In 2001, I was lucky enough to work briefly in Johannesburg for a large South African advertising agency. The project was a government-sponsored initiative on how to re-brand the new South Africa and how to position the economy. For the first few years post-apartheid,...

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How We Spend “The Christmas”

This weekend, publicans braced themselves for the beginning of what is idiosyncratically known in Ireland as “the Christmas’’. “The Christmas’’ is not just a celebratory event which falls on one day, as it is in most of the rest of the world. That would be far too...

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ARCHIVES 2011

Phantom FM Top 5 Albums

On a lighter note, John Caddell of Phantom FM was foolish enough to invite an economist in to DJ the other day - we had a great chat and lots of fun. Listen here.

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Bringing it all back home

Have you heard of the newest trend sweeping through corporate America? After nearly three decades of worshipping at the altar of “outsourcing” - moving production out of the United States attracted by lower wages and lower taxes in the foreign companies - American...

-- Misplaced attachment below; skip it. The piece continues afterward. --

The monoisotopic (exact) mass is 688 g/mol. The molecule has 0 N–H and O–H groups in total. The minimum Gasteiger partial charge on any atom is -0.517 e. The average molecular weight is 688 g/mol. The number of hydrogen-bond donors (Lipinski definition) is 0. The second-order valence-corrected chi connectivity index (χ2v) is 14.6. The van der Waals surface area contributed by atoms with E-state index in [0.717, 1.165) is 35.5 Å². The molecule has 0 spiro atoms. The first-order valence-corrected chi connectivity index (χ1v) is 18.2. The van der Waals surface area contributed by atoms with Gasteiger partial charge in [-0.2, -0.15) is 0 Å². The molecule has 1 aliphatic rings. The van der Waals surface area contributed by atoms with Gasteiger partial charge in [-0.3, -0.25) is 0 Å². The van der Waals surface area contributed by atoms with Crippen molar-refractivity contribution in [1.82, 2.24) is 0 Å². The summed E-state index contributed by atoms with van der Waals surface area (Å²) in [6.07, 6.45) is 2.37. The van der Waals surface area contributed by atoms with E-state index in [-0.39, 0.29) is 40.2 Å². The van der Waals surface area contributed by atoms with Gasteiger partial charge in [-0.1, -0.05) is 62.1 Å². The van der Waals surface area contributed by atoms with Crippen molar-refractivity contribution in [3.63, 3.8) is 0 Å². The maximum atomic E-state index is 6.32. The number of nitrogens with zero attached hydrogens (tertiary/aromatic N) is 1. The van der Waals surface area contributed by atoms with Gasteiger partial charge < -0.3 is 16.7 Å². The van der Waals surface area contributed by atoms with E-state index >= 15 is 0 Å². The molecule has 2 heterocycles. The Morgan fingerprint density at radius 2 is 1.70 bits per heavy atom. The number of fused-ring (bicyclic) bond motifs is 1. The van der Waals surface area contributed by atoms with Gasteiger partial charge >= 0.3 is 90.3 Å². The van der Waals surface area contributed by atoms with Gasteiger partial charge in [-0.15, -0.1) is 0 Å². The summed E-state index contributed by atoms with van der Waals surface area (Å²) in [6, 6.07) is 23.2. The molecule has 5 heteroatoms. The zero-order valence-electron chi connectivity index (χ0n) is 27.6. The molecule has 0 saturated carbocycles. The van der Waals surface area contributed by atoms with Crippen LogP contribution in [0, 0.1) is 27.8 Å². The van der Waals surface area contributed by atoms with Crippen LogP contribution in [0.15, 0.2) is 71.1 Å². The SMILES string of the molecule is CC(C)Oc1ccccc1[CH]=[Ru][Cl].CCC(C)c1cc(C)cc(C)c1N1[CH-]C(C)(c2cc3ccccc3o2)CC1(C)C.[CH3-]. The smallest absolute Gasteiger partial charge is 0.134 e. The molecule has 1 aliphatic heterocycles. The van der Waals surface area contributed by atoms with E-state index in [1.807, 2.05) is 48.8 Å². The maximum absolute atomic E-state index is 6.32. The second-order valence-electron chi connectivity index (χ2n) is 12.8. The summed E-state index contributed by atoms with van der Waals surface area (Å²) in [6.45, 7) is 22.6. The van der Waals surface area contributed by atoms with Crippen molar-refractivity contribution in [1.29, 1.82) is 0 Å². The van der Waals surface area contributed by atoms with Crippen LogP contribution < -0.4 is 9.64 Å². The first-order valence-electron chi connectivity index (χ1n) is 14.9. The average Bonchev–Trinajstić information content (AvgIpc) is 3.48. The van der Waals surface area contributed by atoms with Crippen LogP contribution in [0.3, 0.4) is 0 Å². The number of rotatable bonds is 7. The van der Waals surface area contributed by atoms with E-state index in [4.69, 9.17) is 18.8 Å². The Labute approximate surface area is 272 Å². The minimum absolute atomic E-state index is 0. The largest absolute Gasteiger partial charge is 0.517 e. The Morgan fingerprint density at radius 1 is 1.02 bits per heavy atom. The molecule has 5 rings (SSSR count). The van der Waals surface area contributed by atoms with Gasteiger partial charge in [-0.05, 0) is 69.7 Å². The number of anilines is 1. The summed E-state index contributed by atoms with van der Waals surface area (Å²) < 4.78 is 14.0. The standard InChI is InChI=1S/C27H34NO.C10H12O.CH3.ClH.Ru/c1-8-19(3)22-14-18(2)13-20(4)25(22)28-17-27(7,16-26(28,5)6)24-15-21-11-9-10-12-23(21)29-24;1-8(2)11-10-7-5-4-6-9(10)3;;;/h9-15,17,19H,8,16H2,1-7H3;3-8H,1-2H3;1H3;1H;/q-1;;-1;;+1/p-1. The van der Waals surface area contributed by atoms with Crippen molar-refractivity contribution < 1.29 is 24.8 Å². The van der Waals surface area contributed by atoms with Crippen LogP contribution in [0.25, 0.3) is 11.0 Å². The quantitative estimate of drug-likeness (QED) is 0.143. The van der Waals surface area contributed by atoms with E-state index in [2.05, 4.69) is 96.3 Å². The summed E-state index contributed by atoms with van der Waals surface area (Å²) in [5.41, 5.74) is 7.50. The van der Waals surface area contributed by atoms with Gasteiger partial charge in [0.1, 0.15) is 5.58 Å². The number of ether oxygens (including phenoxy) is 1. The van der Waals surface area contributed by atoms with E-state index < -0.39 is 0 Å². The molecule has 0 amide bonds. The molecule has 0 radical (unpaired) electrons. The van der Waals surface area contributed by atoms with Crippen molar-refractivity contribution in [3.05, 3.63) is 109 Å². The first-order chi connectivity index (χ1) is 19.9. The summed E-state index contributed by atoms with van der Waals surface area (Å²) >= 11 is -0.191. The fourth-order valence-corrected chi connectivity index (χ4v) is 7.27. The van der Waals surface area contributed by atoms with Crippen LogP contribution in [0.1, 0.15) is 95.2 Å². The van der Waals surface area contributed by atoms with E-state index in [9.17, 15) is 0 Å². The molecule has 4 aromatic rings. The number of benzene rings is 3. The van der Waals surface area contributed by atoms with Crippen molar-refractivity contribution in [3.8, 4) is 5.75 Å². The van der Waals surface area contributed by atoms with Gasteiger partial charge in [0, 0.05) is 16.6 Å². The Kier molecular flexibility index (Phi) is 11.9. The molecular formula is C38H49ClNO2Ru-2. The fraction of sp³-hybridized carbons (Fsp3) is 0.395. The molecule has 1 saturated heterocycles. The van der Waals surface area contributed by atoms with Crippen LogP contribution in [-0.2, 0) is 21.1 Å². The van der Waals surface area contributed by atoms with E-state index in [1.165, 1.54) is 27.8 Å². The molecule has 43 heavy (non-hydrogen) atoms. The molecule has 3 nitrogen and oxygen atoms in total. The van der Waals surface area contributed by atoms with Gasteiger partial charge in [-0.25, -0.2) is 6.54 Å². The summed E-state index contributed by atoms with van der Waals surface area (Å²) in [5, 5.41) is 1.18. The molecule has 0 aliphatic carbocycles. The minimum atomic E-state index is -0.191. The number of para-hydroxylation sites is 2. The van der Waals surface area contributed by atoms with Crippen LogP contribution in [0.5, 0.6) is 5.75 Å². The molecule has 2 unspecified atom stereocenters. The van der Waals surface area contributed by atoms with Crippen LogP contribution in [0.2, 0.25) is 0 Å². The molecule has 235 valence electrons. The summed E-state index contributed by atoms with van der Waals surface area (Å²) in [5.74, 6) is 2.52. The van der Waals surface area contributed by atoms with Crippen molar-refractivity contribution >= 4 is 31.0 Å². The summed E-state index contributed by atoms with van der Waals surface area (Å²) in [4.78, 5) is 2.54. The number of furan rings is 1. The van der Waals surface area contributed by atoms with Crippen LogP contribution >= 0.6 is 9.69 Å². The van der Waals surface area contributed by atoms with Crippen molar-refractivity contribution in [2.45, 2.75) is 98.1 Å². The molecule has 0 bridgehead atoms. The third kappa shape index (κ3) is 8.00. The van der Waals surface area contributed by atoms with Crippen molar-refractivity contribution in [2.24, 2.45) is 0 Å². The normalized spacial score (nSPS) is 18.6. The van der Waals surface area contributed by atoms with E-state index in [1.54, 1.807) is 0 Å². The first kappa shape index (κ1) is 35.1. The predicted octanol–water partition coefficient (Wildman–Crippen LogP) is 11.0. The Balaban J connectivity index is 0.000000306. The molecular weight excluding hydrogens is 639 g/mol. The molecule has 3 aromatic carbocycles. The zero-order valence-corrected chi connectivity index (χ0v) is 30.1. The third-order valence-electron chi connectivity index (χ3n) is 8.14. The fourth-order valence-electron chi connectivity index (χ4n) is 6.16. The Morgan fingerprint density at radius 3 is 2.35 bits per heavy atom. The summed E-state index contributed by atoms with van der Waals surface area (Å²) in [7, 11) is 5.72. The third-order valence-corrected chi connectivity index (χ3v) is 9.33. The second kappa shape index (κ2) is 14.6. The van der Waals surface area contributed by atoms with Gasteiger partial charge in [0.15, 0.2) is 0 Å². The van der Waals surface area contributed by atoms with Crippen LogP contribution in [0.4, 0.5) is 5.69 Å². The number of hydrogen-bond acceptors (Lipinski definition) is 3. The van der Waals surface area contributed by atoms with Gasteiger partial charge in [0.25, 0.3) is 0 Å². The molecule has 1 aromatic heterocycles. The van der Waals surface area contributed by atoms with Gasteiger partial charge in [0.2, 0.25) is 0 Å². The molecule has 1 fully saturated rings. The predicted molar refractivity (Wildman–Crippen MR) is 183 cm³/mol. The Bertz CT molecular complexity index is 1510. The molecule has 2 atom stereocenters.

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Corporation tax sleight of hand will turn us into world pariahs

Can a reasonably well-behaved country with few, if any, enemies, become an international pariah? Can a country that has pursued neutrality, contributed much to the UN and taken diplomatic political correctness to asphyxiating heights, come crashing down and become...

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EU Presidency provides a great opportunity for us